Figure 4. Representative confocal microscopy images of Drosophila midgut in flies obtained from TES treatment.

Nuclei are stained with Hoechst 33342 (blue) while cells containing DNA strand nicks are detected by TUNEL assay and fluoresce red (highlighted by the white arrows).

mRNA expression levels by RT-qPCR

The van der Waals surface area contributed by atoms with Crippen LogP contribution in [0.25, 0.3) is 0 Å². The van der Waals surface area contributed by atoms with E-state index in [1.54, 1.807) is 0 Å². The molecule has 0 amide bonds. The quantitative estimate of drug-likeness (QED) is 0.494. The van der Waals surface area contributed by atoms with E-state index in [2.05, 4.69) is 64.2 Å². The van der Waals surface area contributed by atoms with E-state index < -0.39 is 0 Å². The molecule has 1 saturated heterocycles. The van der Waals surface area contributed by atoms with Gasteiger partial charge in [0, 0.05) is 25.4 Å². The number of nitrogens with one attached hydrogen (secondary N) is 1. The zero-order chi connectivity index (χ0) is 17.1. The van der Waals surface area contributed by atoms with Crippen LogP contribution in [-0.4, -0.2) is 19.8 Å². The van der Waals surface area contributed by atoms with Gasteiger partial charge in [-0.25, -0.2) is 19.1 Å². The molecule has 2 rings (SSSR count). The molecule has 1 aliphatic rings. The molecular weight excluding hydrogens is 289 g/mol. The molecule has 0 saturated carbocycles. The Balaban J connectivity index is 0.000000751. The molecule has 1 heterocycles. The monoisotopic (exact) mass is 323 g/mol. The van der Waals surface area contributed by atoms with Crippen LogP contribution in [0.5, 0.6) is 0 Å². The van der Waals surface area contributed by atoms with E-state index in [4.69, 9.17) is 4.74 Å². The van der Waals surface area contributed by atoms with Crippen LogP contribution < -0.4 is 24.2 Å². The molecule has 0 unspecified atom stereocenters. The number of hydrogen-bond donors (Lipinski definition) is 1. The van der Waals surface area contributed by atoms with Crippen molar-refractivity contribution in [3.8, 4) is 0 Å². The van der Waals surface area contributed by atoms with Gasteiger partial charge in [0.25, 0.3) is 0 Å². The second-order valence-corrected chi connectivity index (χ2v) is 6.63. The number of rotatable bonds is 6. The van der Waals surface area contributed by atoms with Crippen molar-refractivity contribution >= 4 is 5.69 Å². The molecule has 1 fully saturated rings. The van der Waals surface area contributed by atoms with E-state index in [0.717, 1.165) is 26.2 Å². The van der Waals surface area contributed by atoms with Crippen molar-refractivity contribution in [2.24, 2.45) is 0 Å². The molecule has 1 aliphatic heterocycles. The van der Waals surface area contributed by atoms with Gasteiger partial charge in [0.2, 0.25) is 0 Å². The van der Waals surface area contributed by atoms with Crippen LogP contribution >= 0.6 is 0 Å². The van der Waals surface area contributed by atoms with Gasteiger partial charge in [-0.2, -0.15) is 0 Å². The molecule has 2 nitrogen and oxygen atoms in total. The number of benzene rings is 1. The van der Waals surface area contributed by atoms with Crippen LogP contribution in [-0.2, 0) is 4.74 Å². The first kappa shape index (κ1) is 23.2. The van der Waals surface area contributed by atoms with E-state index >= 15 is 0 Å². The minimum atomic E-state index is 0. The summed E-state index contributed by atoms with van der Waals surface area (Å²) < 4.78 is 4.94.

To get a deeper insight into the molecular mechanisms underlying the toxic effects of AuNPs, we performed RT-qPCR experiments to analyze the expression profile of some gene involved in the response to stress stimuli (hsp70 and hsp83), DNA damage checkpoints (p53) and apoptosis (Dark, Dronc, and Dredd). Also in this case, the RT-qPCR results relative to the TES and TNN approaches follow the same pattern observed in the previous experiments, supporting the concept of a concentration-dependent toxicity of AuNPs (Fig. 5). In particular, in the TES experiments, the mRNA expression level of hsp70 and hsp83 was very high for the 5 nm AuNPs treatment, while the 80 nm treatment was comparable to the control and SN; on the other side, in the TNN approach, their expression level remained similar for all AuNPs sizes. hsp70 is one of the highly conserved genes and is the first to be induced in Drosophila [66], [67] against various physical [68], physiological and chemical stressors [69], [70]; Drosophila Hsp83 (homologue of Hsp90 in mammals) works as a chaperone refolding protein system, sometimes in coordination with Hsp70 [71], [72]. A significant induction of both Hsps has been observed in many organisms, upon exposure to heavy metals, demonstrating their role as stress biomarkers [73], [74]. This cellular response was also observed in human population after exposure to various environmental stresses [75]. The results about hsp70 and hsp83 expression levels obtained in our experiments indicated the presence of a concentration-dependent general stress due to the AuNPs and clarify the effects observed in lifespan and fertility tests. In fact, the hsp genes are known to be strictly associated to the reproductive performance and longevity in Drosophila [76], [77].